When a Florida court resolves your timesharing dispute, it is going to impose certain requirements: things that must happen and things that must not happen. One of the important things to know, especially if you are the parent who does not have majority timesharing, is that the law limits the sort of restrictions that can be placed on your timesharing. A limitation on timesharing should only be placed if it is genuinely necessary, and the court order should explain why it is needed. If it doesn’t, then you may be able to get that order overturned. For information and advice about how this and other legal rules may impact your case, be sure to contact an experienced South Florida family law attorney.
As an example, take the case of R.B. and B.T. The two lived in Austin, Texas and were in an on-and-off relationship over a period of roughly five years. The relationship produced a pregnancy and, shortly before the baby was born, the mother relocated to St. Petersburg, Florida. The father remained in Austin.
The relationship was, in the words of the court, “acrimonious” and “volatile.” After the child’s birth, the mother filed an action for paternity and requested adjudication of timesharing and child support. The father did not contest paternity. With regard to timesharing, the court ordered that the father received visitation of one weekend per month, to occur in St. Petersburg, until the child reached age five. After the child’s 5th birthday, the father was to receive two weekends per month: one in St. Petersburg and the second in St. Petersburg or Austin, whichever the father preferred.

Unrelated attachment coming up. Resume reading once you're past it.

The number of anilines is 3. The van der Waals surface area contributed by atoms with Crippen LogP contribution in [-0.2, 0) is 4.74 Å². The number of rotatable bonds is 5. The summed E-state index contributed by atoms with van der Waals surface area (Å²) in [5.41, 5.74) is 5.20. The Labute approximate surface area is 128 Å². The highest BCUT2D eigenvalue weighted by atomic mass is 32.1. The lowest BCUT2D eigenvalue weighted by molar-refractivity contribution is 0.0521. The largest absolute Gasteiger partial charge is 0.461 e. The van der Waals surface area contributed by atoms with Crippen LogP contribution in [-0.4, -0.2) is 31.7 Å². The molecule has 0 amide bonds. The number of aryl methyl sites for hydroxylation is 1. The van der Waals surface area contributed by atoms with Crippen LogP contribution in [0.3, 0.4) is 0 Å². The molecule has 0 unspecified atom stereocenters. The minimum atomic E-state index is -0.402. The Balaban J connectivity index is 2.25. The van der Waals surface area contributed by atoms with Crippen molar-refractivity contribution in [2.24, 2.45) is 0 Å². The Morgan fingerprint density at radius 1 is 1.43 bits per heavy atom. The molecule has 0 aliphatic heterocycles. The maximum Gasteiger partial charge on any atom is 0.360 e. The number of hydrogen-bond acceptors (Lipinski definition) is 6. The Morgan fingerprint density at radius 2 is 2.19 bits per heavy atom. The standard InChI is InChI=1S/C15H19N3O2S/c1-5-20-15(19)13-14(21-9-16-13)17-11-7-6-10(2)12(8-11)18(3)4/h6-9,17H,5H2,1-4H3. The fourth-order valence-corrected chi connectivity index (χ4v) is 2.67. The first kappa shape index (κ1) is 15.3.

The father appealed and his appeal was successful. The favorable appellate outcome is an important reminder for anyone caught in a timesharing dispute. Florida law gives Florida trial judges a lot of leeway when it comes to creating timesharing schedules. However, what the law also does is require judges to only install restrictions on a non-custodial parent’s timesharing that are truly necessary, and to place findings in the court order that explains why those limitations are required to facilitate effective timesharing.
In this case, the court placed major geographic limitations on the father’s visits with his child, narrowing his options to St. Petersburg or Austin after the child turned five and only St. Petersburg prior to the child’s fifth birthday. The court never received any evidence, and did not make any findings, to explain why allowing only visits in St. Petersburg or Austin was necessary. Previous cases from earlier decades have come before the appeals court with similar facts and, in each of them, the court struck down the geographic limitations on timesharing where “there was no evidence in the [court] record to support“ such restrictions.
This might sound like an excessively minute point of contention but, as is true in many family cases, even seemingly small or inconsequential matters can be worth challenging if you find yourself in a contentious relationship with the child’s other parent. When that happens, even minute errors “must be corrected to avoid unnecessary litigation,” given the risk of one parent’s possible efforts to “capitalize on” the unjustified restrictions.
Whether yours is a paternity dispute, a timesharing disagreement or some family law other issue, the South Florida family law attorneys at Sandy T. Fox, P.A. are here to help. Our attorneys provide parents and divorcing spouses with the effective representation they need to get positive results. Contact our attorneys online or by calling (800) 596-0579 to schedule your confidential consultation.
More blog posts:
Granting a Mother Relief She Didn’t Request Violated the Father’s Rights, Florida Court Decides, Fort Lauderdale Divorce Lawyer Blog, Oct. 10, 2018
What It Takes to Obtain a Modification of Timesharing in Florida, Fort Lauderdale Divorce Lawyer Blog, Sept. 21, 2018